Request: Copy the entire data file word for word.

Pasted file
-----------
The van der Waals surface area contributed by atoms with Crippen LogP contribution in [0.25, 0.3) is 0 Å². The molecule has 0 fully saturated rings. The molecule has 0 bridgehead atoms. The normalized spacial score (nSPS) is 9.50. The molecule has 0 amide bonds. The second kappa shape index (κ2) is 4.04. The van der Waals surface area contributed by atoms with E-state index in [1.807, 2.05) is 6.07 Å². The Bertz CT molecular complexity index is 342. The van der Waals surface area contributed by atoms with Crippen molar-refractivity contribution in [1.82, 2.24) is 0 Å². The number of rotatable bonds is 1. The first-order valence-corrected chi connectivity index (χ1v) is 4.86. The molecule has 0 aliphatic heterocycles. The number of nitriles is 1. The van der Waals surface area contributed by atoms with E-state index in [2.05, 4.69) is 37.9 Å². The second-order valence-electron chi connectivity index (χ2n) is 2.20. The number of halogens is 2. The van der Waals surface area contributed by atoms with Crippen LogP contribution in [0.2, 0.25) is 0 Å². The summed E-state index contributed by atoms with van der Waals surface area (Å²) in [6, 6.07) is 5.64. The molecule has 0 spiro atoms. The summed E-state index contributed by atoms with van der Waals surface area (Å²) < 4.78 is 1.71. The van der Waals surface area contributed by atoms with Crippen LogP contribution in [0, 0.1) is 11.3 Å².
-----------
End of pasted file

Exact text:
The van der Waals surface area contributed by atoms with Crippen LogP contribution in [0.25, 0.3) is 0 Å². The molecule has 0 fully saturated rings. The molecule has 0 bridgehead atoms. The normalized spacial score (nSPS) is 9.50. The molecule has 0 amide bonds. The second kappa shape index (κ2) is 4.04. The van der Waals surface area contributed by atoms with E-state index in [1.807, 2.05) is 6.07 Å². The Bertz CT molecular complexity index is 342. The van der Waals surface area contributed by atoms with Crippen molar-refractivity contribution in [1.82, 2.24) is 0 Å². The number of rotatable bonds is 1. The first-order valence-corrected chi connectivity index (χ1v) is 4.86. The molecule has 0 aliphatic heterocycles. The number of nitriles is 1. The van der Waals surface area contributed by atoms with E-state index in [2.05, 4.69) is 37.9 Å². The second-order valence-electron chi connectivity index (χ2n) is 2.20. The number of halogens is 2. The van der Waals surface area contributed by atoms with Crippen LogP contribution in [0.2, 0.25) is 0 Å². The summed E-state index contributed by atoms with van der Waals surface area (Å²) in [6, 6.07) is 5.64. The molecule has 0 spiro atoms. The summed E-state index contributed by atoms with van der Waals surface area (Å²) < 4.78 is 1.71. The van der Waals surface area contributed by atoms with Crippen LogP contribution in [0, 0.1) is 11.3 Å².